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The development of descending projections from the brainstem to the spinal cord in the fetal sheep.

Stockx EM, Anderson CR, Murphy SM, Cooke IR, Berger PJ - BMC Neurosci (2007)

Bottom Line: At G140, CTB labelled cells were found within and around nuclei in the reticular formation of the medulla and pons, within the vestibular nucleus, raphe complex, red nucleus, and the nucleus of the solitary tract.The distribution of CTB labelled neurons in the G55 fetus was similar to that of the G140 fetus.All projections present in the mature fetus at G140 have already arrived at the spinal cord by approximately one third of the way through gestation.

View Article: PubMed Central - HTML - PubMed

Affiliation: Ritchie Centre for Baby Health Research, Monash Institute of Medical Research, Monash University, Clayton, Victoria, Australia. elaine.stockx@med.monash.edu.au

ABSTRACT

Background: Although the fetal sheep is a favoured model for studying the ontogeny of physiological control systems, there are no descriptions of the timing of arrival of the projections of supraspinal origin that regulate somatic and visceral function. In the early development of birds and mammals, spontaneous motor activity is generated within spinal circuits, but as development proceeds, a distinct change occurs in spontaneous motor patterns that is dependent on the presence of intact, descending inputs to the spinal cord. In the fetal sheep, this change occurs at approximately 65 days gestation (G65), so we therefore hypothesised that spinally-projecting axons from the neurons responsible for transforming fetal behaviour must arrive at the spinal cord level shortly before G65. Accordingly we aimed to identify the brainstem neurons that send projections to the spinal cord in the mature sheep fetus at G140 (term = G147) with retrograde tracing, and thus to establish whether any projections from the brainstem were absent from the spinal cord at G55, an age prior to the marked change in fetal motor activity has occurred.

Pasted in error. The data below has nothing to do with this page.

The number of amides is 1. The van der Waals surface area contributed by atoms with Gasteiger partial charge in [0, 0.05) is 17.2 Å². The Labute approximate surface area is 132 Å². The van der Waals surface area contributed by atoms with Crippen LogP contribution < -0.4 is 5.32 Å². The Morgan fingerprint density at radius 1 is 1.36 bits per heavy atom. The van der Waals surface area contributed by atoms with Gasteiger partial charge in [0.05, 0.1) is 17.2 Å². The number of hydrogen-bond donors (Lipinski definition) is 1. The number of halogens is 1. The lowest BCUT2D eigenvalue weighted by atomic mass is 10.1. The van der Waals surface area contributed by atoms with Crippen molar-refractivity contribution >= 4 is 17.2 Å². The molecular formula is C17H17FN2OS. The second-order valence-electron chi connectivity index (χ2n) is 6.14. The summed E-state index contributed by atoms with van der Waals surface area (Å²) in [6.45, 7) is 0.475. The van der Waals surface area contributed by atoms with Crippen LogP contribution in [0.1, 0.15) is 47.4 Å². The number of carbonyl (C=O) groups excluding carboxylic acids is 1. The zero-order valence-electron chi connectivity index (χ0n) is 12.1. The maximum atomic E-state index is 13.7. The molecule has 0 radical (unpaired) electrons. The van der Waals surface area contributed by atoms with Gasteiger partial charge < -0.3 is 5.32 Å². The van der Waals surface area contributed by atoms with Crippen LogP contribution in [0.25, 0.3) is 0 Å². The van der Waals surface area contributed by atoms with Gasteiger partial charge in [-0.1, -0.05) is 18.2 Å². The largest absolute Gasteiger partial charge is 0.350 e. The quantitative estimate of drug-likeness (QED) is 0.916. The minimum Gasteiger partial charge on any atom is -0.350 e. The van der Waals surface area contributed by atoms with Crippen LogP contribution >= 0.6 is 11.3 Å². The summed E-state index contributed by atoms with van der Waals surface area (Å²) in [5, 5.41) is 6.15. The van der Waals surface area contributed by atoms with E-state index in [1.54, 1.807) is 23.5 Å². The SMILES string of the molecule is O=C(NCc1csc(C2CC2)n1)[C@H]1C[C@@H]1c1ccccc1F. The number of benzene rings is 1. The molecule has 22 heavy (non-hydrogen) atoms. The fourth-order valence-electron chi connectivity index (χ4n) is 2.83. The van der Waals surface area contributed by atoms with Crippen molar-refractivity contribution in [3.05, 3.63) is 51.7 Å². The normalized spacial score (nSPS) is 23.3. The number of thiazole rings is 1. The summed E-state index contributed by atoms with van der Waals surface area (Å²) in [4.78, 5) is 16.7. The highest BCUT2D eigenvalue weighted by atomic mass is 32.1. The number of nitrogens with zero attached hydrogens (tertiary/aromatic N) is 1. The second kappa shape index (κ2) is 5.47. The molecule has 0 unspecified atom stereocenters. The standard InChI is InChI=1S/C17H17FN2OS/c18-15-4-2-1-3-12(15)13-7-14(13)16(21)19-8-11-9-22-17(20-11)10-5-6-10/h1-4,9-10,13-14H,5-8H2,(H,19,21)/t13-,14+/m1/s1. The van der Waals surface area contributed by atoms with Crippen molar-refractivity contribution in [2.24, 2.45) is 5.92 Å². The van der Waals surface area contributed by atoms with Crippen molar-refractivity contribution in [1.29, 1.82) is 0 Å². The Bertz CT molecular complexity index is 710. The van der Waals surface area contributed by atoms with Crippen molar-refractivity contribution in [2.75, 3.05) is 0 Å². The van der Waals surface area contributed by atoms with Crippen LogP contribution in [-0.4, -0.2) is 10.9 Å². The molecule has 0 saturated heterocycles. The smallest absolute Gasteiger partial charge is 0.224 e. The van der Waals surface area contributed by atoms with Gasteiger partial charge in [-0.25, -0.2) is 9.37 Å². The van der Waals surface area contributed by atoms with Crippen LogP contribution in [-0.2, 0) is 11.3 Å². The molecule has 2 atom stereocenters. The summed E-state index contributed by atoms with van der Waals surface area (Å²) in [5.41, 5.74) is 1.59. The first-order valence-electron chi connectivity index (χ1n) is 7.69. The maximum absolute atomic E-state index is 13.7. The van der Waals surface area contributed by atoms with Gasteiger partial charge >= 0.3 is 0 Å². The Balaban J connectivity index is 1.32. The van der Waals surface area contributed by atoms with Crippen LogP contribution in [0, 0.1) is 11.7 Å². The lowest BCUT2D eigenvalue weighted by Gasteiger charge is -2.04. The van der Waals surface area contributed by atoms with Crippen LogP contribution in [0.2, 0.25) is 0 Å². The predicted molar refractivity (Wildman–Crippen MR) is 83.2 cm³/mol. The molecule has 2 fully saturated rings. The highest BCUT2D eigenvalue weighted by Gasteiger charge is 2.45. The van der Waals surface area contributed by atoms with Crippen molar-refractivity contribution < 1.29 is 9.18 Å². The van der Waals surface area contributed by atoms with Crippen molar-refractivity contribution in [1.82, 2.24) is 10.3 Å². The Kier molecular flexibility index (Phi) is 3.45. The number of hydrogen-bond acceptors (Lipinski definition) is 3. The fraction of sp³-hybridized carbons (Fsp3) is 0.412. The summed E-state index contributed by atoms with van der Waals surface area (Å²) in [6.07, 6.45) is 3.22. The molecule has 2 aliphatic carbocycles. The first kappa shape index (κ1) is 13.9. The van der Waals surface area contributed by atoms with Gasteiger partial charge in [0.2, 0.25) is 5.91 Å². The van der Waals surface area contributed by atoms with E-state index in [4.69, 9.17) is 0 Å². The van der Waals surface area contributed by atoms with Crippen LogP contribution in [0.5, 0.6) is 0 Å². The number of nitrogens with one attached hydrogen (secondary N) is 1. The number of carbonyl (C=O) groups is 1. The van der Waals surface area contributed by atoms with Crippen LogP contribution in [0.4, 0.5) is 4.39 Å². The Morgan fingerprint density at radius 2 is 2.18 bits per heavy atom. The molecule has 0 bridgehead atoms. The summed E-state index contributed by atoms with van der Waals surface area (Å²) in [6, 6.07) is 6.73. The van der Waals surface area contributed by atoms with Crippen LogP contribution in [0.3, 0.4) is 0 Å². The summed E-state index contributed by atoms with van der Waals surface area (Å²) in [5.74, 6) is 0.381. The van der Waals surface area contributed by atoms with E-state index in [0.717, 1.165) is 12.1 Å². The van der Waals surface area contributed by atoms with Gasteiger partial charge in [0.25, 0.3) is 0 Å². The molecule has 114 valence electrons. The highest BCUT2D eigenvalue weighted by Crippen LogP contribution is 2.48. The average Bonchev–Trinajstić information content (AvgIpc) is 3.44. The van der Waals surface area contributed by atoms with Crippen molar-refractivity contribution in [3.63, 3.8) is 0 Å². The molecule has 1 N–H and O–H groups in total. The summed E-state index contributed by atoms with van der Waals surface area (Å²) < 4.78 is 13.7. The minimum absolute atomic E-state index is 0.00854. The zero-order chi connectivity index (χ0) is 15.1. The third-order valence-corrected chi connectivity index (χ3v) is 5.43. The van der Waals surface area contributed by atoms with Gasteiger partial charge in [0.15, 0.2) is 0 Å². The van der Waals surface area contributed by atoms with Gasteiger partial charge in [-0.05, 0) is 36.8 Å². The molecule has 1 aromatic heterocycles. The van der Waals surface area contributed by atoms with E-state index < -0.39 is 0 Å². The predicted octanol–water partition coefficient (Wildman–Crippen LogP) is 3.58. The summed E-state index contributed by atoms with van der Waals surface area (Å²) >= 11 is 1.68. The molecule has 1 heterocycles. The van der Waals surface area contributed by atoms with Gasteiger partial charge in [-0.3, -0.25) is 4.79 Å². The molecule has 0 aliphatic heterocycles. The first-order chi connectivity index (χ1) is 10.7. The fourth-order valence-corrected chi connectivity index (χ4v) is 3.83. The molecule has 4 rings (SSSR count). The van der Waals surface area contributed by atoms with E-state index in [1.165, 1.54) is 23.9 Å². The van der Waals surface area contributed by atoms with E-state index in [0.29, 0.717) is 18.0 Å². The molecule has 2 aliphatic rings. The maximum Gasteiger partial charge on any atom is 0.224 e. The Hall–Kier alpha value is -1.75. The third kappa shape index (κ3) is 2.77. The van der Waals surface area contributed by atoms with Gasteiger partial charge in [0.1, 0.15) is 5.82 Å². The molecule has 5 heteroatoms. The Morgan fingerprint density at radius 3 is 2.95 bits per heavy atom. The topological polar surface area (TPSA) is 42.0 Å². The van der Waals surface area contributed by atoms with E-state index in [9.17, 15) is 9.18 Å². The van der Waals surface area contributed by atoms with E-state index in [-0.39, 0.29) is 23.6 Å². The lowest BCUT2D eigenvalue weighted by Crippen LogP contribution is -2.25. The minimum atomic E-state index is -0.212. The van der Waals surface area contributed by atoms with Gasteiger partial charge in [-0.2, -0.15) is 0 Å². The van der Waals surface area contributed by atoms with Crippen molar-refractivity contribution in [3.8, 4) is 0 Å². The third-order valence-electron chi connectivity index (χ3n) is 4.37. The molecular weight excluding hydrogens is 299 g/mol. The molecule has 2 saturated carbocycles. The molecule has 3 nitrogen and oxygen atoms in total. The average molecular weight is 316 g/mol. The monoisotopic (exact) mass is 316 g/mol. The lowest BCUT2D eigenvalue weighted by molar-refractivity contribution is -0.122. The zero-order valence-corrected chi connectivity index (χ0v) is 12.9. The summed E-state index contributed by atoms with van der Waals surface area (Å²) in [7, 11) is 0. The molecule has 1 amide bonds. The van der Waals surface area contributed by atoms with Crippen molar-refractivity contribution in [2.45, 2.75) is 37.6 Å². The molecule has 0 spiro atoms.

Results: At G140, CTB labelled cells were found within and around nuclei in the reticular formation of the medulla and pons, within the vestibular nucleus, raphe complex, red nucleus, and the nucleus of the solitary tract. This pattern of labelling is similar to that previously reported in other species. The distribution of CTB labelled neurons in the G55 fetus was similar to that of the G140 fetus.

Conclusion: The brainstem nuclei that contain neurons which project axons to the spinal cord in the fetal sheep are the same as in other mammalian species. All projections present in the mature fetus at G140 have already arrived at the spinal cord by approximately one third of the way through gestation. The demonstration that the neurons responsible for transforming fetal behaviour in early ontogeny have already reached the spinal cord by G55, an age well before the change in motor behaviour occurs, suggests that the projections do not become fully functional until well after their arrival at the spinal cord.

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Medulla (G140). In the medulla of the G140 fetal sheep, CTB labelled cells were present in the raphe magnus (RMg), gigantocellular reticular (Gi), and vestibular (Ve) nuclei, in the nucleus of the solitary tract (Nsol), spinal trigeminal (Sp5), lateral reticular (LRt), paramedian reticular (PMn), dorsal paragigantocellular (DPGi) nuclei and along the ventral edge of the brainstem section. Both sides of the figure are ipsilateral labelling (see methods).
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Figure 5: Medulla (G140). In the medulla of the G140 fetal sheep, CTB labelled cells were present in the raphe magnus (RMg), gigantocellular reticular (Gi), and vestibular (Ve) nuclei, in the nucleus of the solitary tract (Nsol), spinal trigeminal (Sp5), lateral reticular (LRt), paramedian reticular (PMn), dorsal paragigantocellular (DPGi) nuclei and along the ventral edge of the brainstem section. Both sides of the figure are ipsilateral labelling (see methods).

Mentions: At the level of the mid-medulla, CTB labelled cells were present in the gigantocellular reticular nucleus (Fig. 5) bilaterally. The cells were present at a much higher density ipsilateral to the side of the CTB injection. Just ventral to the gigantocellular reticular nucleus there was a large number of labelled cells within the raphe magnus nucleus. Labelled cells continued to be found in the nucleus of the solitary tract, the lateral reticular nucleus and along the ventral edge of the brainstem sections. There was a small number of CTB labelled cells in the spinal trigeminal nucleus, restricted to its ventral part. Labelled cells were observed in the caudal pole of the vestibular nucleus and in the dorsal paragigantocellular reticular nucleus.